It would be an ordinary basking day for the spiny and the green
Lizards who sun on the rocks and the fences
We would beat the palms of our hands on the opacity of windows
Before we opened them to warn off
night so late that morning is just a nap’s distance
The fans would beat their wings
Now while we can
Let us forsake
all our wasted days.
The summer of 2018 was hard on us. We lost beloved kitten after beloved kitten. People in the community who fostered kittens talked about PTSD and loss.
The agony of hope and grief was indelible, but so too was the change in my experience with veterinarians.
Some refused to care for the kittens; others failed to tell us what was really killing them. I had always thought that veterinarians were doctors for animals, with the same abiding principles of integrity and common good.
That is what I thought before.
Now I know that for many it is just an income stream, a path to selling things in order to make a living.
I think about that summer. It was a bad summer for panleuk. There was a terrible tragedy unfolding for the most vulnerable among us. Back then, the people were ok, but the wee kittens had no chance.
Now I think about it because the pandemic we face this summer is counted in human lives.
Let us all hope and pray
That the people we trust with our lives
Are in this for the right reasons
And for the distance.
In what may come as a surprise to very few, the top ten riskiest jobs in terms of possible COVID-19 exposure are patient-facing roles in healthcare.
— Read on blog.healthjobsnationwide.com/10-healthcare-roles-top-riskiest-list/
While my son brushes his teeth I take the number of people who have died by now from Covid-19 in the United States and divide it by our total population
Then I find what Day Italy had the same ratoo
Then I take the number of people who died in Italy today
And divide it by the total population
Then multiple that decimal by our total population
By this rough equation
Three weeks from now our fatalities will bave
Risen to 18,000
I could not tell you a name for
the pallet of this one night sky
Less than the usual number in the airspace threaded between San Antonio and Austin
And a single small snake down below
Licking its way across rough cement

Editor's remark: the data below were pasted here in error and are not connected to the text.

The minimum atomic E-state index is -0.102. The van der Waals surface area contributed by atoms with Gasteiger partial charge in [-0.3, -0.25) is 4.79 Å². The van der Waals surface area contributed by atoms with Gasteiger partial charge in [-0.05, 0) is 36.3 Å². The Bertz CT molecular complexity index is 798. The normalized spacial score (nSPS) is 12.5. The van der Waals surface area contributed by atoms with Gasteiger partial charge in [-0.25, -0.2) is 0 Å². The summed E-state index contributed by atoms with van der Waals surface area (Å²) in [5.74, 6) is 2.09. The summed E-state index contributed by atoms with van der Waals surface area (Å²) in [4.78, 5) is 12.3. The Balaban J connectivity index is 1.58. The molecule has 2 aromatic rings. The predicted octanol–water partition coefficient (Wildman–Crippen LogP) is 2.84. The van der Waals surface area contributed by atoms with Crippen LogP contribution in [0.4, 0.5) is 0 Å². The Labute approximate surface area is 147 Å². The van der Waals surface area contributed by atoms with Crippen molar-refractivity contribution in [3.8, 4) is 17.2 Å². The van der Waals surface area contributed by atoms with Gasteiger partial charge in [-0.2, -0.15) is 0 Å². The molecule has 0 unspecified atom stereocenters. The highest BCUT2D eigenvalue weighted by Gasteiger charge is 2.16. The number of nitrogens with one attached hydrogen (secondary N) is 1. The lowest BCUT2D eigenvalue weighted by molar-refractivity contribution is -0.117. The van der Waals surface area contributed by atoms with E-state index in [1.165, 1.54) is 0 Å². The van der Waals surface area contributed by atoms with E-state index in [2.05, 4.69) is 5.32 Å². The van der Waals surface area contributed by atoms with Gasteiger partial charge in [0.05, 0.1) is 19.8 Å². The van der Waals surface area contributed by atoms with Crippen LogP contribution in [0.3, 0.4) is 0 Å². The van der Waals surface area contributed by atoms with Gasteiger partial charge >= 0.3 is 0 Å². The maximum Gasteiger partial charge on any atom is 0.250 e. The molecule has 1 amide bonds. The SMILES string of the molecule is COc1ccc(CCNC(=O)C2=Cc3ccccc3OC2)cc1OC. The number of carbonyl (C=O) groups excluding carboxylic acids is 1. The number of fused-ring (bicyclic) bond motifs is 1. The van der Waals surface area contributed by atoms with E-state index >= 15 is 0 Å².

Most likely non-venomous, but
Who can tell
When things are still so
I have been having the mildest of stress dreams–quirky, bureaucratic hotel check ins, attempts to gather the hard-to-shepherd, things washed away. I know why the dreams have come, and I doubt they will leave me soon, even if the heat and intensity of a gathering sun should cause them to lose their inevitable grip and dissipate
I turn to morning songs and croak out broken praises
Think I should listen to the Gospel, but chose Isaiah instead
Because these are old
And New Testament times
And we are all in wont
of fierce faces
Isaiah 2:16 KJV
 And upon all the ships of Tarshish, and upon all pleasant pictures.
A couple years ago my family went through a pandemic. It was a bad year for kitten parvo or panleukopenia, and we were kitten fosters.
We lost them all and watched the feral kittens at a local park disappear one by one.
It was devastating. Some shelters were euthanizing kittens on arrival. It changed everyone who was involved.
And I stopped fostering kittens. My kids couldn’t take it anymore.
Everything felt normal on the outside that summer. Humans all around us lived totally unaware of the chaos and brutal death we experienced.
I think about that summer every day. The numbers on this pandemic are not as catastrophic as the panleukopenia, but each death represents a wound to family, friends, and community.
I believe in hand sanitizer and sterile fields, but I believe in our eternal nature more.
We need to pray, to sing loud to God. We need to make our lives count for something eternal
Every day we have